Is multiphase sleep bad

How important is sleep?

Science keeps exploring the unknown to shed light on things we don't have on our screen. The undeniable value of sleep has recently led to the expansion of sleep science and has also led to repeated public debates.

A new understanding of sleep can be pleasantly surprising and a welcome relief to those who feel compelled to adopt the mythical "early bird" dogma common in health care circles.

The early bird myth

There seems to be social pressure to get up early and “seize the day”. This is particularly common in the health and fitness sectors. This statement has no basis in science or in historical human experience. Instead, it is a side effect of trying to fit everyone into the “workday” boxes that are included in the work and school schedules of modern society.

In sleep research there are different “chronotypes” that refer to genetically predisposed wake-up times and best focus hours. An "early chronotype" (commonly referred to as an "early bird") refers to someone who wants to wake up very early, usually before dawn. A “normal chrono” usually goes up at sunrise or shortly afterwards. The "late chronotype" refers to what we commonly call a "night owl".

The Hadza in Tanzania are hunters and gatherers whose lifestyle is similar to that of early humans. No fewer than eight tribe members are awake at any time during the night. This is in line with the "sentinel theory" which was first put forward in the 1960s. In essence, someone needs to be vigilant to watch out for animal or human predators 24 hours a day.

As a result, there are those who stay up late and those who have to wake up very early. Even then, certain people volunteered for night shifts and others for morning shifts. So you should also follow what works for you for your health. In other words, if you are not part of the early bird group, stop adjusting.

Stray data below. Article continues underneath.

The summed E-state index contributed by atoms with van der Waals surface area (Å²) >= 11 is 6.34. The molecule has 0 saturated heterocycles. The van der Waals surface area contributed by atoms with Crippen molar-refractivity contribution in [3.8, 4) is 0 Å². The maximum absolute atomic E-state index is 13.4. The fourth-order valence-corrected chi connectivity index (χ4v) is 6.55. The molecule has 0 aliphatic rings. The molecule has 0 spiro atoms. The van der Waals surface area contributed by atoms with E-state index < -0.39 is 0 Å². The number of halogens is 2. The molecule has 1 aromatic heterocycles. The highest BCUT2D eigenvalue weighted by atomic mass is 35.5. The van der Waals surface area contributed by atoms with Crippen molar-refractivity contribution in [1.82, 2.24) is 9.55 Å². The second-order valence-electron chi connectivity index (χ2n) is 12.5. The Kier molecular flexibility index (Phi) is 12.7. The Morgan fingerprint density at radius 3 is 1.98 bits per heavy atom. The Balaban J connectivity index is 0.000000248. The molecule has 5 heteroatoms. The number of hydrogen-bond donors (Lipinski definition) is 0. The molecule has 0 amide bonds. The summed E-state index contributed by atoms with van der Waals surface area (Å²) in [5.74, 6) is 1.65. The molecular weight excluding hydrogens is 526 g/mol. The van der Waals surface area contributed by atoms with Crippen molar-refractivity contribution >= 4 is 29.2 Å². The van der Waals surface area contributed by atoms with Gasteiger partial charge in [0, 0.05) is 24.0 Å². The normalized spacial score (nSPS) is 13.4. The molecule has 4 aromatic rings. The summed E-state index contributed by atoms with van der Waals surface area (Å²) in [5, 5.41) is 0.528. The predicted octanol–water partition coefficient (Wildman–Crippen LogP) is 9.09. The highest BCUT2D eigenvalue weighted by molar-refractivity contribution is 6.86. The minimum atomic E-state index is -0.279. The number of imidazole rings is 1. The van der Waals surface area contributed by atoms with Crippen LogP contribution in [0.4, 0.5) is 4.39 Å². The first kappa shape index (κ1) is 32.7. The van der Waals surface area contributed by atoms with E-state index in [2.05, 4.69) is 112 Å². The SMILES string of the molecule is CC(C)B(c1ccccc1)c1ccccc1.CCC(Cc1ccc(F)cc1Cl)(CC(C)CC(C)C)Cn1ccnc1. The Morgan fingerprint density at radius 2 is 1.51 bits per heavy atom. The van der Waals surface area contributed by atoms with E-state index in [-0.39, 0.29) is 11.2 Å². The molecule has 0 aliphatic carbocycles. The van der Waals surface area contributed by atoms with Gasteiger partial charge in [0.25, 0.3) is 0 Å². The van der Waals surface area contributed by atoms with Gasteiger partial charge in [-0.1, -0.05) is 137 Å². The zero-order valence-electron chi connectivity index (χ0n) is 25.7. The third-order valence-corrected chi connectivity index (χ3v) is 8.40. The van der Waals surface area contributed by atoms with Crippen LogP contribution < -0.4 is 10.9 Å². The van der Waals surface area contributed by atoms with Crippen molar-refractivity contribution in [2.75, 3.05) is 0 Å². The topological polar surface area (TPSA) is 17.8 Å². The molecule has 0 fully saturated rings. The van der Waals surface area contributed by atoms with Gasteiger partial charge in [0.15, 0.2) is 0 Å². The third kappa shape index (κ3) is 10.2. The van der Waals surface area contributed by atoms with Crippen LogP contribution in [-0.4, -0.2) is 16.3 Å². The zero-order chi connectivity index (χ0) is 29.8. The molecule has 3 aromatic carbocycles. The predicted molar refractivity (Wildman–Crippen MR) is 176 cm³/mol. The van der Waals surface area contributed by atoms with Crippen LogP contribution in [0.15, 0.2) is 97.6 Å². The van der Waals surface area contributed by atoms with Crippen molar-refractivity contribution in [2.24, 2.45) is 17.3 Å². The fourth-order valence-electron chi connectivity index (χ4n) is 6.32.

Polyphasic sleep

The idea of ​​getting all of our sleep in one continuous session is a given in modern life. Surprisingly, many people instead followed a "two-phase" sleep pattern in which they sleep in two separate blocks, or a "multi-phase" sleep pattern in which they sleep in several blocks for 24 hours.

In pre-industrial times (before lighting and before modern work schedules) it was common practice to follow a two-phase sleep schedule. The most common form was to sleep for several hours, get up for an hour or two, and then sleep again for several hours to get the overall sleep necessary for a good recovery.

In addition, Leonardo da Vinci and Nikola Tesla observed almost impossible strenuous multi-phase sleep cycles. Da Vinci reportedly slept 15 minutes every four hours, while Tesla never slept more than two hours in any 24 hour period. These men were undoubtedly productive and intelligent, but their anecdotal examples are by no means model for most people.

In addition, it can of course be harmful to your health to spend too many hours in a row awake and thus get less than the number of optimal hours of sleep that your body needs. Our natural, historical tendency towards two-phase sleep guarantees that adoption is more appropriate than napping to be well rested, especially when plans or preferences make it impossible for everyone to sleep in a single session. In German it has even been proven that a multi-phase sleep cycle provides more relaxation and is healthier too.

Cerebral lavage

When you sleep, your body may be resting, but your brain is busy cleaning up the junk.

The network that drains the waste from the brain is called the glyph system. It circulates the cerebrospinal fluid through the brain tissue and flushes the resulting waste into the bloodstream, which then releases it to the liver for detoxification. Brain cells even shrink when we sleep, causing cerebrospinal fluid to enter and flush the brain.

It is believed that neurodegenerative diseases such as Alzheimer's and Parkinson's are caused by inflammation and the accumulation of cellular waste products from energy production. These waste products are removed from the brain more effectively and faster during sleep.

In addition to the already known immediate impact of sleep quality and quantity on your mental function and mood the next day, there are obviously significant long-term brain health benefits from properly resting. Sleep is therefore not only important in order to be able to concentrate or to be in a better mood, but can even lead to illness and life-threatening conditions if you do not. In addition, it has been proven that when the body does not get enough sleep, muscle building also decreases.